High-lift multi-element airfoils, such as those used on large transport aircraft during takeoff and landing, can generate strong adverse pressure gradients that, while the surface flow is attached, can cause off-the-surface separation in the wake: so-called wake bursting. The sudden expansion and thickening of the separated wakes has been shown to decrease lift and increase drag. Wake bursting was experimentally studied over a three-element highlift airfoil, and unsteady velocity measurements were taken with a split-film probe. The tests were performed in the University of Illinois at Urbana-Champaign low-speed low-turbulence subsonic wind tunnel on a multi-element airfoil with a chord length of 1.35 ft (0.411 m) and a model span of 2.8 ft (0.85 m). Results for a Reynolds number of 1.0 × 106 indicate that wake bursting was observed for the wake of the main element and the first flap.Amethodology was developed to numerically define the core of each wake both upstream and downstream of the burst point. Data show that the local flowfield angle in the wake core does not significantly change relative to the flowfield outside the wake core. Unsteady results indicate that the velocity fluctuations within the burst-wake region are dominated by turbulence in the shear layers between the wakes with less turbulence observed in the wake cores. These turbulent fluctuations were largest in the shear layers and were observed to spread into the wake cores.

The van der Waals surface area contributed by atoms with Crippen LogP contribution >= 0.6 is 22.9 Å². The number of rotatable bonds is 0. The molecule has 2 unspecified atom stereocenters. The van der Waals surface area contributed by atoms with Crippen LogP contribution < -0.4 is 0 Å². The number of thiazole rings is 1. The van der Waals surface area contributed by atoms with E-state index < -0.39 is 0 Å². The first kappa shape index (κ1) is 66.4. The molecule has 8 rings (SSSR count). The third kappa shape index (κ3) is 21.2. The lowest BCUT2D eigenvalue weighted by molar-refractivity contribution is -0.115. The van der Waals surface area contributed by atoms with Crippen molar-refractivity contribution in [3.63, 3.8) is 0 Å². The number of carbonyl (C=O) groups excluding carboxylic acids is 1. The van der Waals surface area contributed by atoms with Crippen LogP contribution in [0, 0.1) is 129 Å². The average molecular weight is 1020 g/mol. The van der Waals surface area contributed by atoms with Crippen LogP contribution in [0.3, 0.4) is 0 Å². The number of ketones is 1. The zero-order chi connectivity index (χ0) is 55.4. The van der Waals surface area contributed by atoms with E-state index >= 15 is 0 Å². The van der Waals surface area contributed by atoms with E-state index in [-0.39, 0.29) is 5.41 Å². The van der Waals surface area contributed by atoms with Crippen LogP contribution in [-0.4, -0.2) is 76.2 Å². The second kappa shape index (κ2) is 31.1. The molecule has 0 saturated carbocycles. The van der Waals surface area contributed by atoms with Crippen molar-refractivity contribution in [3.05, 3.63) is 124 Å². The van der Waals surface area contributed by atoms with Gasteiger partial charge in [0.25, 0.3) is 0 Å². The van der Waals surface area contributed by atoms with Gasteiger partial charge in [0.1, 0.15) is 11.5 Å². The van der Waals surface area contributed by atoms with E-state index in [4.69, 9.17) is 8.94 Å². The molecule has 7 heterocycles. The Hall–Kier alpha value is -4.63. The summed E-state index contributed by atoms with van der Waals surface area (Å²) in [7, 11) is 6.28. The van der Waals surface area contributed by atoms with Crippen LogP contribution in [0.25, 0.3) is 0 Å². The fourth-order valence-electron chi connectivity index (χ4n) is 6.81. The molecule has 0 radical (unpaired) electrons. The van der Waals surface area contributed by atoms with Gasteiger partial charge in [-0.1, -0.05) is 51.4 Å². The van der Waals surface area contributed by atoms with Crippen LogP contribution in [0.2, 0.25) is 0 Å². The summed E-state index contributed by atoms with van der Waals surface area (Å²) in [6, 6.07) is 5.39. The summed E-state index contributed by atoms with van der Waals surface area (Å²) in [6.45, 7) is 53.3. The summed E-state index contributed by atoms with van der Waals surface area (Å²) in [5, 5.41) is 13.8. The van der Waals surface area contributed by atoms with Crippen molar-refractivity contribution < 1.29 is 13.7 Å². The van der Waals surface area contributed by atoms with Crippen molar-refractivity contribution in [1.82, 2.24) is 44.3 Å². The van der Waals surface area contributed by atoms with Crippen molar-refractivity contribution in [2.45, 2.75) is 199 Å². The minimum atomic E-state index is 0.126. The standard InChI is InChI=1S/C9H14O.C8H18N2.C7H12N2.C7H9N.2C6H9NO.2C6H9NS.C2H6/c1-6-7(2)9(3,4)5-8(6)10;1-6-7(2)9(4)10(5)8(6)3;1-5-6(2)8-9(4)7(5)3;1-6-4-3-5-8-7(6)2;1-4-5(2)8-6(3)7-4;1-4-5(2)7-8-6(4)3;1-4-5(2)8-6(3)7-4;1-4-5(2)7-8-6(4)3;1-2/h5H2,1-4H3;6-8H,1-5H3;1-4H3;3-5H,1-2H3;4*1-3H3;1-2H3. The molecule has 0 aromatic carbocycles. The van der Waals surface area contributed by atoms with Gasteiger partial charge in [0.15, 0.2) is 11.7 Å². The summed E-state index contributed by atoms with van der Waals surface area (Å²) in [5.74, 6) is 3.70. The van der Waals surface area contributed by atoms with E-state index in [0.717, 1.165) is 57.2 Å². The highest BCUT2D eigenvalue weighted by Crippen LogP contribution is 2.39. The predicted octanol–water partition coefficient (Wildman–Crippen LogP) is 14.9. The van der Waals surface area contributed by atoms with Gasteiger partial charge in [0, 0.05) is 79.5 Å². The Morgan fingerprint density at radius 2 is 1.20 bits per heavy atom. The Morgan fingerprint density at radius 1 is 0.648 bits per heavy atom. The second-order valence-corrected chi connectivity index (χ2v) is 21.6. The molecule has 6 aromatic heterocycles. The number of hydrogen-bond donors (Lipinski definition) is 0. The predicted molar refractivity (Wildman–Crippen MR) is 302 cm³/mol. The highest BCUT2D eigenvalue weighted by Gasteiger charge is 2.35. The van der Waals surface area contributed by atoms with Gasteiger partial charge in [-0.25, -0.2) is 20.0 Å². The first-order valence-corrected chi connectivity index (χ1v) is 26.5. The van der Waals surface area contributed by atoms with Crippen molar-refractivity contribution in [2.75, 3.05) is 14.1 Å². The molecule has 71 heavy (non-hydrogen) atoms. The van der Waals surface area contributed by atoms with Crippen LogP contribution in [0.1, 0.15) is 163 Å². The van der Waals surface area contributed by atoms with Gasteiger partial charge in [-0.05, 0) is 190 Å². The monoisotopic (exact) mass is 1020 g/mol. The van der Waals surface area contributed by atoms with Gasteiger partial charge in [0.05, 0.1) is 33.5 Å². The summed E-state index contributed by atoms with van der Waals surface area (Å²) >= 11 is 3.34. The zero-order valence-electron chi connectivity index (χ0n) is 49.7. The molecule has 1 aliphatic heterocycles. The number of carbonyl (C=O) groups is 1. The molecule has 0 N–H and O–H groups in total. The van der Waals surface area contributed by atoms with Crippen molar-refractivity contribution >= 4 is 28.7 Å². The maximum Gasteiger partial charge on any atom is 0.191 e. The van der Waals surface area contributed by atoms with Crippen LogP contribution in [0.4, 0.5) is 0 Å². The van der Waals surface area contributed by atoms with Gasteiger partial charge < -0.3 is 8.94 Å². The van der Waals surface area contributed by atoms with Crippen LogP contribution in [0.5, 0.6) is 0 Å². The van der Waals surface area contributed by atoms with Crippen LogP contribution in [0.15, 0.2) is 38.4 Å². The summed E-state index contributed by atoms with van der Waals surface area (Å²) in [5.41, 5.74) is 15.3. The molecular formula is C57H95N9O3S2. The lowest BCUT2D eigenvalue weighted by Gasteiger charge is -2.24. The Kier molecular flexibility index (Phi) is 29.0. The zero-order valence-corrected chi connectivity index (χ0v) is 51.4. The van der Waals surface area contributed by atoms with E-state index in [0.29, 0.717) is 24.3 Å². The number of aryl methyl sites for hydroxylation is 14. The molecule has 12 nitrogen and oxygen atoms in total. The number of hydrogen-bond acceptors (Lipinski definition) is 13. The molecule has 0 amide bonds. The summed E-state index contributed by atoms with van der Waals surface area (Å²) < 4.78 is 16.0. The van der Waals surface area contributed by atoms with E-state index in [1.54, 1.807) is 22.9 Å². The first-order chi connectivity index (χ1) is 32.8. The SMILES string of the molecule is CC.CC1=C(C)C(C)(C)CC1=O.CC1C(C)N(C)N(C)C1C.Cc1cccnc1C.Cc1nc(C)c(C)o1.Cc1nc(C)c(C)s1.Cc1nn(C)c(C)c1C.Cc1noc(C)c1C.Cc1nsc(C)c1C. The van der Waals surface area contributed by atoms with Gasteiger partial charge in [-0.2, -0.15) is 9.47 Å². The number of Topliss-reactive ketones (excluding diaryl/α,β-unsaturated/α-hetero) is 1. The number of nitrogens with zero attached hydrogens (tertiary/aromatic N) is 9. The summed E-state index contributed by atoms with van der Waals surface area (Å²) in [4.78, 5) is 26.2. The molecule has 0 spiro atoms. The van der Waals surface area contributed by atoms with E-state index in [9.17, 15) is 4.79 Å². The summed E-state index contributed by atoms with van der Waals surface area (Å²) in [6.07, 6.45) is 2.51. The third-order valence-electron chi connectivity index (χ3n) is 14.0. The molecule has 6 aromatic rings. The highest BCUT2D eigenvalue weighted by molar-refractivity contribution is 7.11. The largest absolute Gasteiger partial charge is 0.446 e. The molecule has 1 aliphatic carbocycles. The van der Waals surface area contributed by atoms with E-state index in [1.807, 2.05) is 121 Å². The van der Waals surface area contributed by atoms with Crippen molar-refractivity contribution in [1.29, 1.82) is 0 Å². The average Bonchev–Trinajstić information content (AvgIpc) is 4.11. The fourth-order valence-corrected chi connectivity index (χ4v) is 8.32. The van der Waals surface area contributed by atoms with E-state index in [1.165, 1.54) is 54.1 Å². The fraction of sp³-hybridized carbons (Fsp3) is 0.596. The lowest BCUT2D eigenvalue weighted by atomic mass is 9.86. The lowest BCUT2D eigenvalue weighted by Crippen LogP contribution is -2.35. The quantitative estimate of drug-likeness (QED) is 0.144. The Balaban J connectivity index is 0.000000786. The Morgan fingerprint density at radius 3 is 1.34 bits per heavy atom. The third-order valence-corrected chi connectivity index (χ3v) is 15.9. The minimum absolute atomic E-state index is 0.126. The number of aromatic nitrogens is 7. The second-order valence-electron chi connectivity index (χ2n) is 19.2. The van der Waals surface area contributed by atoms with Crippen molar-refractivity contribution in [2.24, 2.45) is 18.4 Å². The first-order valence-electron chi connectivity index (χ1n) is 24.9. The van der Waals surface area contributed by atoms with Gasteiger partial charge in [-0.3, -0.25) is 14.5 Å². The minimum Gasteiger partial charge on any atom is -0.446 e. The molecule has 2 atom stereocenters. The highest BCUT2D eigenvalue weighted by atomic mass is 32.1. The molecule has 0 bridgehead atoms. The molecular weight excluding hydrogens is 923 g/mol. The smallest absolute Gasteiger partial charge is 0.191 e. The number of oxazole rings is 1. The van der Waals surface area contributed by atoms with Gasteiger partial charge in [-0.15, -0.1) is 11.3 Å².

ASJC Scopus subject areas
- Aerospace Engineering